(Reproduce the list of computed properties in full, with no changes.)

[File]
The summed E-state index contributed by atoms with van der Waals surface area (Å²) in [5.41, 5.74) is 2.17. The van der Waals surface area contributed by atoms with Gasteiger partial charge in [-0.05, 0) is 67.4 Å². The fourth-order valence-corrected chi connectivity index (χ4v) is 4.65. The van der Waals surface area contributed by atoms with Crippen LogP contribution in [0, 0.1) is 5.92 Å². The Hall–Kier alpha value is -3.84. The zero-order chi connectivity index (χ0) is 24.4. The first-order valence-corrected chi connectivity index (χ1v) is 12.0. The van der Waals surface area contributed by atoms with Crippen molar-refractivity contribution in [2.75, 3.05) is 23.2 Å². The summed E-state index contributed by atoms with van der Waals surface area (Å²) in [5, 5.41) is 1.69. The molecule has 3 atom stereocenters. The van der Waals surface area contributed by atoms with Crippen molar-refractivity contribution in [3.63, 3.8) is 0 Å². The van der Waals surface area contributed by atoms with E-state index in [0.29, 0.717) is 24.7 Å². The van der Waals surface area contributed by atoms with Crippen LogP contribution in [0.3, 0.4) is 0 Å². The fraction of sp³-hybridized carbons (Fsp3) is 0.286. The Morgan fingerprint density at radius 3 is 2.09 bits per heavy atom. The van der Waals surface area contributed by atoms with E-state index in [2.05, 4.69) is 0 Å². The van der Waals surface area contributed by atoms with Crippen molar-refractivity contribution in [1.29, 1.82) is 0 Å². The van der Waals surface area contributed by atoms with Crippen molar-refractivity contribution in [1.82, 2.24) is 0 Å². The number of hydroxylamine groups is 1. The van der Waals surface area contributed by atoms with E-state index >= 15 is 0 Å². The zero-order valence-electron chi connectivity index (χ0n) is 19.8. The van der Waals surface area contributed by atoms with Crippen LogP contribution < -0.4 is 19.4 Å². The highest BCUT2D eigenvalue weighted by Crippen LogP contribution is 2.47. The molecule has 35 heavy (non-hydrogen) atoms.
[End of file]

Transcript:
The summed E-state index contributed by atoms with van der Waals surface area (Å²) in [5.41, 5.74) is 2.17. The van der Waals surface area contributed by atoms with Gasteiger partial charge in [-0.05, 0) is 67.4 Å². The fourth-order valence-corrected chi connectivity index (χ4v) is 4.65. The van der Waals surface area contributed by atoms with Crippen LogP contribution in [0, 0.1) is 5.92 Å². The Hall–Kier alpha value is -3.84. The zero-order chi connectivity index (χ0) is 24.4. The first-order valence-corrected chi connectivity index (χ1v) is 12.0. The van der Waals surface area contributed by atoms with Crippen molar-refractivity contribution in [2.75, 3.05) is 23.2 Å². The summed E-state index contributed by atoms with van der Waals surface area (Å²) in [5, 5.41) is 1.69. The molecule has 3 atom stereocenters. The van der Waals surface area contributed by atoms with Crippen molar-refractivity contribution in [3.63, 3.8) is 0 Å². The van der Waals surface area contributed by atoms with E-state index in [0.29, 0.717) is 24.7 Å². The van der Waals surface area contributed by atoms with Crippen LogP contribution in [0.3, 0.4) is 0 Å². The fraction of sp³-hybridized carbons (Fsp3) is 0.286. The Morgan fingerprint density at radius 3 is 2.09 bits per heavy atom. The van der Waals surface area contributed by atoms with E-state index in [2.05, 4.69) is 0 Å². The van der Waals surface area contributed by atoms with Crippen molar-refractivity contribution in [1.29, 1.82) is 0 Å². The van der Waals surface area contributed by atoms with Crippen molar-refractivity contribution in [1.82, 2.24) is 0 Å². The number of hydroxylamine groups is 1. The van der Waals surface area contributed by atoms with E-state index >= 15 is 0 Å². The zero-order valence-electron chi connectivity index (χ0n) is 19.8. The van der Waals surface area contributed by atoms with Crippen LogP contribution < -0.4 is 19.4 Å². The highest BCUT2D eigenvalue weighted by Crippen LogP contribution is 2.47. The molecule has 35 heavy (non-hydrogen) atoms.